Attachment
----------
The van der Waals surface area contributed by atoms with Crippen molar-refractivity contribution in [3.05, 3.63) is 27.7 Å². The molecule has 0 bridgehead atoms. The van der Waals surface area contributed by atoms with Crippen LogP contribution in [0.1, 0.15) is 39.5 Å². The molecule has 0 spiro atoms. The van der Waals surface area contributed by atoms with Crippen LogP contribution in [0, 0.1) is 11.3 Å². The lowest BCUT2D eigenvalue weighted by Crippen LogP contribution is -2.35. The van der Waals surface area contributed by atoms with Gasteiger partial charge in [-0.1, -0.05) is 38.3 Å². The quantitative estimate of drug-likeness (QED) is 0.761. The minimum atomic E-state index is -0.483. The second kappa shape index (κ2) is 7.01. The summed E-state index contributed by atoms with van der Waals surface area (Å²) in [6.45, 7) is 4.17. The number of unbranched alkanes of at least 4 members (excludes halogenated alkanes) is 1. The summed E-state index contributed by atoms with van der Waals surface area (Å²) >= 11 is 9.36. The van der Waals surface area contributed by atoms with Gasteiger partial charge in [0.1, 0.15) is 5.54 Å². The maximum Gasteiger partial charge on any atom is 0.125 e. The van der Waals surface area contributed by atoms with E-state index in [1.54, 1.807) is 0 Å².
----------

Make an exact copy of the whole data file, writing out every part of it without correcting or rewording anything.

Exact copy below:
The van der Waals surface area contributed by atoms with Crippen molar-refractivity contribution in [3.05, 3.63) is 27.7 Å². The molecule has 0 bridgehead atoms. The van der Waals surface area contributed by atoms with Crippen LogP contribution in [0.1, 0.15) is 39.5 Å². The molecule has 0 spiro atoms. The van der Waals surface area contributed by atoms with Crippen LogP contribution in [0, 0.1) is 11.3 Å². The lowest BCUT2D eigenvalue weighted by Crippen LogP contribution is -2.35. The van der Waals surface area contributed by atoms with Gasteiger partial charge in [-0.1, -0.05) is 38.3 Å². The quantitative estimate of drug-likeness (QED) is 0.761. The minimum atomic E-state index is -0.483. The second kappa shape index (κ2) is 7.01. The summed E-state index contributed by atoms with van der Waals surface area (Å²) in [6.45, 7) is 4.17. The number of unbranched alkanes of at least 4 members (excludes halogenated alkanes) is 1. The summed E-state index contributed by atoms with van der Waals surface area (Å²) >= 11 is 9.36. The van der Waals surface area contributed by atoms with Gasteiger partial charge in [0.1, 0.15) is 5.54 Å². The maximum Gasteiger partial charge on any atom is 0.125 e. The van der Waals surface area contributed by atoms with E-state index in [1.54, 1.807) is 0 Å².